Many, (this may be biased, but everyone I know) are still capturing on film, and the "digital" manipulation is done at some following time. I personally doubt that film/ chemical will ever "go away" completely ... no more that photography succeeded in totally replacing oil painting.
I can't remember the last advertisement I saw for a Leaf, Phase 1, Sinar, Jena, or other High-End back for the 'Blad.
Ed Sukach, FFP.
Hopefully the worst will not happen but if it does I believe Les mentioned something on a previous posting about former Eastern block countries becoming the mainstay of B&W film-maybe Hans O Mahn,the makers of Maco film products will buy them out.
"An object never performs the same function as its name or its image"-Rene Magritte
"An image of a dog does not bite"-William James applied to photography
We have all seen these types of threads about the death of film, which may turn out to be true in some way over time. What I never see in the threads are the sales numbers. Kodak is not selling a hundred rolls per person to a couple of thousand users. They have sales of $13 Billion and the infoimaging industry is about $385 Billion a year. Just the film industry in China is expected to be $870 Million.
What are the sales numbers of film? I can't seem to find the numbers. I think they are making money but the numbers are not going up which drives stock down.
Why are places like Kodak taking losses to go to digital? My suspicion is that they perceive that they will make more money. Most households buy less than 16 rolls per year and use the same camera for a long time, but they would probably would replace their digital camera sooner for a higher cost and would also replace the storage cards at a higher costs.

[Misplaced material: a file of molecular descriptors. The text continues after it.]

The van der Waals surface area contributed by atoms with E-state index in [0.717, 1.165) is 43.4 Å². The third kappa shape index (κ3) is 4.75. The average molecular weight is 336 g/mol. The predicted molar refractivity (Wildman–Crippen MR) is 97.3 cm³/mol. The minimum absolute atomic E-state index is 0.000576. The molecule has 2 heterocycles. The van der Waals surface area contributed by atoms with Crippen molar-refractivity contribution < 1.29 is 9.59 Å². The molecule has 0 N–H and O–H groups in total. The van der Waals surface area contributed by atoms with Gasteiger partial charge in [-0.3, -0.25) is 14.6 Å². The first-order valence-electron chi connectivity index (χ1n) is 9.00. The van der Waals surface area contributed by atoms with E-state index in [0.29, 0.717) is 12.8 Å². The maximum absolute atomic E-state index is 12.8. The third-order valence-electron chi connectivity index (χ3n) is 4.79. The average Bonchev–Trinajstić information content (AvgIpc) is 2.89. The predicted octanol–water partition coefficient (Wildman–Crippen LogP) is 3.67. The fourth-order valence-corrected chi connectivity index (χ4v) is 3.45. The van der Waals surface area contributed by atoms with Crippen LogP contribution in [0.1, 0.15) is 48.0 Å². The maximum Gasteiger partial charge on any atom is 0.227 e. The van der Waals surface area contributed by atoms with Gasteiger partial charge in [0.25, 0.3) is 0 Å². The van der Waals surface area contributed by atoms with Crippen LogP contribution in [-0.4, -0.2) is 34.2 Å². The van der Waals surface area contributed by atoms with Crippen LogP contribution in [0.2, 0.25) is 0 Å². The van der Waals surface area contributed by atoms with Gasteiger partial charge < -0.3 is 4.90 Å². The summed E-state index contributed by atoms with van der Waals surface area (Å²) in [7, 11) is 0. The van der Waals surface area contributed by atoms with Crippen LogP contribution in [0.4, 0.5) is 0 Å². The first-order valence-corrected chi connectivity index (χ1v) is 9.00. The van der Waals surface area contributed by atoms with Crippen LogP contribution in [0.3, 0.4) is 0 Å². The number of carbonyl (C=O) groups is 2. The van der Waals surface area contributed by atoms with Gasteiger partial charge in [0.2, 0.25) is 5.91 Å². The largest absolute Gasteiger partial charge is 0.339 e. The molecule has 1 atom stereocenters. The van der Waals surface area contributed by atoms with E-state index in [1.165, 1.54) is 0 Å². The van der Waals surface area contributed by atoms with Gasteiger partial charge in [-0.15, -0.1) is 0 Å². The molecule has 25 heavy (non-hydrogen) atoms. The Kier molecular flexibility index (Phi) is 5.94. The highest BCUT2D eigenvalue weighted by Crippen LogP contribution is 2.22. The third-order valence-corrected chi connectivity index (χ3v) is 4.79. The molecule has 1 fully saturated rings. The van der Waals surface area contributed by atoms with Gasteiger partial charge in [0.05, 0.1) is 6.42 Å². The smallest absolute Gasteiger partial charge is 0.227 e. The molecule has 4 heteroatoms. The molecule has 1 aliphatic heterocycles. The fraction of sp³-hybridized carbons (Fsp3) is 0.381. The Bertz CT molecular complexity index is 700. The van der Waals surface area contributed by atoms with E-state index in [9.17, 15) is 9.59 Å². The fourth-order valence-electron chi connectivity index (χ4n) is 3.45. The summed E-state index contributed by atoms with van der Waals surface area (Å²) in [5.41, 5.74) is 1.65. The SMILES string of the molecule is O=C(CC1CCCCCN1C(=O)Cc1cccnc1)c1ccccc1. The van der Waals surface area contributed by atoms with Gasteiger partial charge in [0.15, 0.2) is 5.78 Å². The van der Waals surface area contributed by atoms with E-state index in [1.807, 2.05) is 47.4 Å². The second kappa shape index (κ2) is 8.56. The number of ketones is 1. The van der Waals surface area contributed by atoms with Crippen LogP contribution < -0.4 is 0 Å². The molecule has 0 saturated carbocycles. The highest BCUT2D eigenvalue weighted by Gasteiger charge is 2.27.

Originally Posted by L Gebhardt
consider this a rumor--an ilford tech told me about a year ago that ilfochrome was "history" as far as photofinishing goes. I didn't think much of it, but he predicted a year and a half life left for it....
I wrote this off as gossip--otoh, another tech (another company) told me back in the late 90s, that Ilford was "getting out" of the processing business (machines, commercial lab gear). Same thing here--this guy was from a competitor, so who knows? But then, Ilford did in fact, quit making their processors and they seriously scaled back support.
Funny--our ilford machine broke down last Tuesday. A service call was placed the next day, and for 2 days we played phone tag. It's been a week down, but should be fixed soon. I just had an order of 2 cases of Ilford paper, a case of Ilford 4x5 film. BUT--there was twice that for kodak, plus kodak b&w chem, plus 6 mos. worth of E6. On top of that was 2 cases of Polaroid sheet film. Everything except the Ilford has arrived.
it's not unusual for there to be delays and delivery problems with Ilford stuff though. I have gotten some mixed signals in the past year or so from the repair techs--so it will be interesting to see what they have to say about future parts and support. After all, these service contracts are for 1500-2000 a year. If the company tanks out in the middle of one.....bummer....I'd like to think they would let us know, but they never told us they quit making the processing machine until about 2 yrs afterwards.
My opinions only. Not my employers.